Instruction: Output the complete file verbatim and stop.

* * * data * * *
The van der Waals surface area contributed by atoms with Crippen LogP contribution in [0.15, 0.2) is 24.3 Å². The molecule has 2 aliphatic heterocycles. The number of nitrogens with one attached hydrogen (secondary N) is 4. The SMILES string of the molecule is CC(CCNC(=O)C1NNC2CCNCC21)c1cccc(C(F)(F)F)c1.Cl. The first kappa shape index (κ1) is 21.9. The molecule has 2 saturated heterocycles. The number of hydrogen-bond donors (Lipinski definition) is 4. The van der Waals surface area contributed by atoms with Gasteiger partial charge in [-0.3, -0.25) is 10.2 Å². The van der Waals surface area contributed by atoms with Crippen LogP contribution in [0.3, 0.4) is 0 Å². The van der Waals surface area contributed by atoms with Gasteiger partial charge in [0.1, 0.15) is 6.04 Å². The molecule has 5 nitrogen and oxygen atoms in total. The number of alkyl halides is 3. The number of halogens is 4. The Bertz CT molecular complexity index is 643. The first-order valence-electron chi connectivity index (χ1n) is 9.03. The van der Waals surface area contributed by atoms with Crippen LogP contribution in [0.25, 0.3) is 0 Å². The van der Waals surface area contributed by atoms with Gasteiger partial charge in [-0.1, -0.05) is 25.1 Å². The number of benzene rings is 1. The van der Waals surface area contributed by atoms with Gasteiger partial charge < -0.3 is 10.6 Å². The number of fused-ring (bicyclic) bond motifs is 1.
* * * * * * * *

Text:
The van der Waals surface area contributed by atoms with Crippen LogP contribution in [0.15, 0.2) is 24.3 Å². The molecule has 2 aliphatic heterocycles. The number of nitrogens with one attached hydrogen (secondary N) is 4. The SMILES string of the molecule is CC(CCNC(=O)C1NNC2CCNCC21)c1cccc(C(F)(F)F)c1.Cl. The first kappa shape index (κ1) is 21.9. The molecule has 2 saturated heterocycles. The number of hydrogen-bond donors (Lipinski definition) is 4. The van der Waals surface area contributed by atoms with Gasteiger partial charge in [-0.3, -0.25) is 10.2 Å². The van der Waals surface area contributed by atoms with Crippen LogP contribution in [0.3, 0.4) is 0 Å². The van der Waals surface area contributed by atoms with Gasteiger partial charge in [0.1, 0.15) is 6.04 Å². The molecule has 5 nitrogen and oxygen atoms in total. The number of alkyl halides is 3. The number of halogens is 4. The Bertz CT molecular complexity index is 643. The first-order valence-electron chi connectivity index (χ1n) is 9.03. The van der Waals surface area contributed by atoms with Crippen LogP contribution in [0.25, 0.3) is 0 Å². The van der Waals surface area contributed by atoms with Gasteiger partial charge in [-0.1, -0.05) is 25.1 Å². The number of benzene rings is 1. The van der Waals surface area contributed by atoms with Gasteiger partial charge < -0.3 is 10.6 Å². The number of fused-ring (bicyclic) bond motifs is 1.